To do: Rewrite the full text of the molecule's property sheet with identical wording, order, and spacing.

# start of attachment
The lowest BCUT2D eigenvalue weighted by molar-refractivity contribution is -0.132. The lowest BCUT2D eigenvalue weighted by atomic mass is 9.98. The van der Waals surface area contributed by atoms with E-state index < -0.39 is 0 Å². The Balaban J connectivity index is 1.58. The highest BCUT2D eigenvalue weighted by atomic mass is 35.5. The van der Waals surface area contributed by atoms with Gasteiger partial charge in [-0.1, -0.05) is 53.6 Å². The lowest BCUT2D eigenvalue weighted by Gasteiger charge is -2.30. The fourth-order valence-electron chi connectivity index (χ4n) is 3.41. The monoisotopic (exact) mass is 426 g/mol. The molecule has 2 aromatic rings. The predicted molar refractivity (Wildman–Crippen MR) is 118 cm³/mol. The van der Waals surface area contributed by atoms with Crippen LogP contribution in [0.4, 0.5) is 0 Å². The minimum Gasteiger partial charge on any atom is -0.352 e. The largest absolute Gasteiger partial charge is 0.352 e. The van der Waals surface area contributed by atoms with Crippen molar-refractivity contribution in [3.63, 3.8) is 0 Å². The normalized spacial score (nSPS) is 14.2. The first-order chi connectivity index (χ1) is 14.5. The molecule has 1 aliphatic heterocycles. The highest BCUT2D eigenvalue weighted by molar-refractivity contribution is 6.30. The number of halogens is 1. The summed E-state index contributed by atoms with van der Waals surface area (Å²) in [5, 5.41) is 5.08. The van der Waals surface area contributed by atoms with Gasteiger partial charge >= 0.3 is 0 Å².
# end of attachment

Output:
The lowest BCUT2D eigenvalue weighted by molar-refractivity contribution is -0.132. The lowest BCUT2D eigenvalue weighted by atomic mass is 9.98. The van der Waals surface area contributed by atoms with E-state index < -0.39 is 0 Å². The Balaban J connectivity index is 1.58. The highest BCUT2D eigenvalue weighted by atomic mass is 35.5. The van der Waals surface area contributed by atoms with Gasteiger partial charge in [-0.1, -0.05) is 53.6 Å². The lowest BCUT2D eigenvalue weighted by Gasteiger charge is -2.30. The fourth-order valence-electron chi connectivity index (χ4n) is 3.41. The monoisotopic (exact) mass is 426 g/mol. The molecule has 2 aromatic rings. The predicted molar refractivity (Wildman–Crippen MR) is 118 cm³/mol. The van der Waals surface area contributed by atoms with Crippen LogP contribution in [0.4, 0.5) is 0 Å². The minimum Gasteiger partial charge on any atom is -0.352 e. The largest absolute Gasteiger partial charge is 0.352 e. The van der Waals surface area contributed by atoms with Crippen molar-refractivity contribution in [3.63, 3.8) is 0 Å². The normalized spacial score (nSPS) is 14.2. The first-order chi connectivity index (χ1) is 14.5. The molecule has 1 aliphatic heterocycles. The highest BCUT2D eigenvalue weighted by molar-refractivity contribution is 6.30. The number of halogens is 1. The summed E-state index contributed by atoms with van der Waals surface area (Å²) in [5, 5.41) is 5.08. The van der Waals surface area contributed by atoms with Gasteiger partial charge >= 0.3 is 0 Å².